Bernard Spagg/Flickr (public domain)

The crimson Clathrus archeri mushroom might give you nightmares.

Raisa Bruner
October 25, 2016

Fungi operate in mysterious ways. Just take a look at this eerie time-lapse video of the fruiting body of Clathrus archeri, also known as the “devil’s fingers” or “octopus stinkhorn,” spotted by Atlas Obscura. The red-hued mushroom sprouts from an egg-like pod, with four to seven tendrils slowly emerging. A sticky-looking black substance filled with spores coats the interior of each elongated digit, giving the “fingers” a sinister look.

Native to Australia and New Zealand, the devil’s fingers have spread its spooky spores across the U.S., Europe, and Asia. And while its growth and subsequent wilting usually takes a few hours—so you probably won’t stumble on a shocking crimson hand reaching out of the ground during a stroll in the woods—the time-lapse version brings the full lifespan (and imminent, crinkling death) of the otherworldly fungus into full focus.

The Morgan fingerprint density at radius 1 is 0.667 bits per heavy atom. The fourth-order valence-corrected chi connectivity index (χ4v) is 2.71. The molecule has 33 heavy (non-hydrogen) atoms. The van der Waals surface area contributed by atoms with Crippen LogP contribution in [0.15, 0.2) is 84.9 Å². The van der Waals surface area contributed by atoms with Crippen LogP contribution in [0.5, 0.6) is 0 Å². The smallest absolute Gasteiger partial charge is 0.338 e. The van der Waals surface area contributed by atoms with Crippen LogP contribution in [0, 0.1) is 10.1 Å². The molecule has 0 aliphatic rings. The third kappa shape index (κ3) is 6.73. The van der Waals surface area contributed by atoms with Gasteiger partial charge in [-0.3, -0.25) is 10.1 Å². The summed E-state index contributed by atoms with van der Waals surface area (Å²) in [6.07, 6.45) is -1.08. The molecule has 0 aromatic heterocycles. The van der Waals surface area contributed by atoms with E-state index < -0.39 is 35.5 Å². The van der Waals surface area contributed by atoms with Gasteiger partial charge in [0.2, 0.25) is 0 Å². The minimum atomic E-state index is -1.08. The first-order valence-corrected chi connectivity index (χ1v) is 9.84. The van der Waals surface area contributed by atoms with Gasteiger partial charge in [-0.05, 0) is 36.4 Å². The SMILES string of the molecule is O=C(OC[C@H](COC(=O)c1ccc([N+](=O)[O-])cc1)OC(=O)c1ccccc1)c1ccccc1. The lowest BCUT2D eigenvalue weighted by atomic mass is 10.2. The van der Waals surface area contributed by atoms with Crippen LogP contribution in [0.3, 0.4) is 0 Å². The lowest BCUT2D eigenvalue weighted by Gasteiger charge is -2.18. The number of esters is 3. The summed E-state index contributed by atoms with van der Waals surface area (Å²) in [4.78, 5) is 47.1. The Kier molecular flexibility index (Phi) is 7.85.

To top it off, the mushroom imparts a strong smell of rotting flesh as it blooms. Satan would approve.

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